The University of Michigan football team has gone an astounding 39 straight seasons without having a home football game with less than 100,000 fans in attendance. So why is it that Pioneer High school students, who have no real relation to the big school that plays at The Big House, can help them on Saturdays, but can’t fill more than a handful of rows in one section at Hollway Field for their own school on Friday? Pioneer football attendance comes down to two things: the lack of tradition the fans are able to carry with them and the on field performance.
It goes without saying that fans will rally around a winning team. Allen High School in Allen, Texas poured $60 million to it’s new Eagle Stadium which opened in 2012. Why are they able to pack 16,000 fans into those new stands every Friday night? Because they win games--they won both the 2012 and 2013 Class 5A Division 1 Texas State Championships. Pioneer’s 3-6 performance last year won’t breed the same kind of attention. But if senior running back Bryce Young can carry the Pioneer’s to success this year, the fans will file in to those silver stands.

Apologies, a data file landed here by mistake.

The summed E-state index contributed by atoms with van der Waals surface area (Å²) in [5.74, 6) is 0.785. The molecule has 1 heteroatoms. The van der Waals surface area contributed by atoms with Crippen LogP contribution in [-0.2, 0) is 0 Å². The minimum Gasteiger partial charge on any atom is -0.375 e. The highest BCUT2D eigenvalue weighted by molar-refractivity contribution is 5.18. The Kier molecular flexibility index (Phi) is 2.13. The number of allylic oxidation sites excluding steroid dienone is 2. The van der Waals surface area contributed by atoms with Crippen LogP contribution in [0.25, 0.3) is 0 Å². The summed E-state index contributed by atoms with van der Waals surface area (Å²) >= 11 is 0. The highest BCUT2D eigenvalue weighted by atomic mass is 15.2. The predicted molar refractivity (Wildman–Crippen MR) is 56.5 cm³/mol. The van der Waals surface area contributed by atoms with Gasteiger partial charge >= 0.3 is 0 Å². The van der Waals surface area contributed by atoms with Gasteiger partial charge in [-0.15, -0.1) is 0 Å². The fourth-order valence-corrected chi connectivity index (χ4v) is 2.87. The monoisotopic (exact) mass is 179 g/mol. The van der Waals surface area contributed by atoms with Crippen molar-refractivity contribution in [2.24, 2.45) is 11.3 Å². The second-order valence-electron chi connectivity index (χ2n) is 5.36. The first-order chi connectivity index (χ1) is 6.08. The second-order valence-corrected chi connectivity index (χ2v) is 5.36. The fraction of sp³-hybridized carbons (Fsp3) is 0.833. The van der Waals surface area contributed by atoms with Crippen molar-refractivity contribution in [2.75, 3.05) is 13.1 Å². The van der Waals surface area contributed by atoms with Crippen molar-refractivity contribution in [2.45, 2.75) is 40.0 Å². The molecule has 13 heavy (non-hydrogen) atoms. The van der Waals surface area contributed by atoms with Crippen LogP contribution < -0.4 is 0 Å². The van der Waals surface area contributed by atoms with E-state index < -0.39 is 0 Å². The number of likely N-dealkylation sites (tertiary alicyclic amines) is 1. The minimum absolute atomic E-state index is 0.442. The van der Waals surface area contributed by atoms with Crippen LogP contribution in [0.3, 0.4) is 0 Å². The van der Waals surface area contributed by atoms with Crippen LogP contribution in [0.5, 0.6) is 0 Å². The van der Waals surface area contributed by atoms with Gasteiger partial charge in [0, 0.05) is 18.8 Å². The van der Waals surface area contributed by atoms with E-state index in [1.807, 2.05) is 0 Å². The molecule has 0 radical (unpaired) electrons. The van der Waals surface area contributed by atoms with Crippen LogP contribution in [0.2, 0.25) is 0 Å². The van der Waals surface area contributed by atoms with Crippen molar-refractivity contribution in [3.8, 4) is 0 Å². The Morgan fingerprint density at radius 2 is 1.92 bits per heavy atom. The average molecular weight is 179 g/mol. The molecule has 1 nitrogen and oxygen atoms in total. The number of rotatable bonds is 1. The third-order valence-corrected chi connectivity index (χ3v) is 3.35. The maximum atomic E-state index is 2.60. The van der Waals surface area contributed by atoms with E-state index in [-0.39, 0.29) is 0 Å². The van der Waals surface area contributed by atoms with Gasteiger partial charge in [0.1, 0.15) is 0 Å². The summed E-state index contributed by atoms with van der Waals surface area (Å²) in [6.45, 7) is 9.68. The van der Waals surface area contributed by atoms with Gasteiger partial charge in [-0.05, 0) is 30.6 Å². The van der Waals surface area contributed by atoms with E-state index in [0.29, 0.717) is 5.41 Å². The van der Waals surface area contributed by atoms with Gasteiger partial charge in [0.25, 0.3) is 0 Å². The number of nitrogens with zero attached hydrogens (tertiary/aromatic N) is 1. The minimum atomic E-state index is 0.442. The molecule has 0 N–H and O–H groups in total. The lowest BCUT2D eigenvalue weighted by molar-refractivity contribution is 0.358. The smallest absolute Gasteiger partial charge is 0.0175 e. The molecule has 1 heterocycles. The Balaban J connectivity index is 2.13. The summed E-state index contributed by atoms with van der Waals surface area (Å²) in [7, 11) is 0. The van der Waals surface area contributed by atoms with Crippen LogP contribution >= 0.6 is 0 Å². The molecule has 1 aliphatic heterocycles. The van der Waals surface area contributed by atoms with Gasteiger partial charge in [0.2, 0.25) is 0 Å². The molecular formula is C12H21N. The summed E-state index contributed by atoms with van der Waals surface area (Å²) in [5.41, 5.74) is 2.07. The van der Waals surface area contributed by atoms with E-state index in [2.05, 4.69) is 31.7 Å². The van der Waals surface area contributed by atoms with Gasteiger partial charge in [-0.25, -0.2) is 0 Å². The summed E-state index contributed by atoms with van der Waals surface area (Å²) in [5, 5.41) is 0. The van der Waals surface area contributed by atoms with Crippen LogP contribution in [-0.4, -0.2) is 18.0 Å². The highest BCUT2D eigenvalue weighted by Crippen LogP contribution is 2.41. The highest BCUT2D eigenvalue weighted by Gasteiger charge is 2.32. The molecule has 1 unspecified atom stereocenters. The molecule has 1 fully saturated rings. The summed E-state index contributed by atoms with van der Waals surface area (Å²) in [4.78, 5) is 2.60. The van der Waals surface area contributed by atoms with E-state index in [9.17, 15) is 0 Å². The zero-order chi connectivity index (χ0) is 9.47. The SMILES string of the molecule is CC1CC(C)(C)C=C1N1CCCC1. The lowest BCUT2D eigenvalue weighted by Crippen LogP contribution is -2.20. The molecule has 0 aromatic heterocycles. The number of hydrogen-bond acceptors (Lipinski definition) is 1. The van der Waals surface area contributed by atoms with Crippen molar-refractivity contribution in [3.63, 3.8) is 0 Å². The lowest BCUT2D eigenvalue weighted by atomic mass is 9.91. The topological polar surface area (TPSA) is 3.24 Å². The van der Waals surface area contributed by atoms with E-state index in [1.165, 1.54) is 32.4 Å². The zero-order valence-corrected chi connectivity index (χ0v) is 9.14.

The Chicago Cubs are known as historic losers, they haven’t won a MLB World Series in 106 years. However, they have some of the most committed and largest fan bases in the country of any sport due to their team’s tradition which breeds fan loyalty. Thus the Pioneer football’s lack of racking up State Championships is no excuse for a low turnout. If we can’t have a direct impact of improving the team’s on-field performance to attract fans, then we can start new and exciting traditions of our own. Things like “Black-outs,” “Hawaiian-outs,” and “Eagle hunts” are fun, but they don’t attract new fans. Fan giveaways, contests, more frequent pep rallies, and quarter and halftime entertainment will. So let’s put all those bright minds of Sports Marketing students to the test, and see where we can get.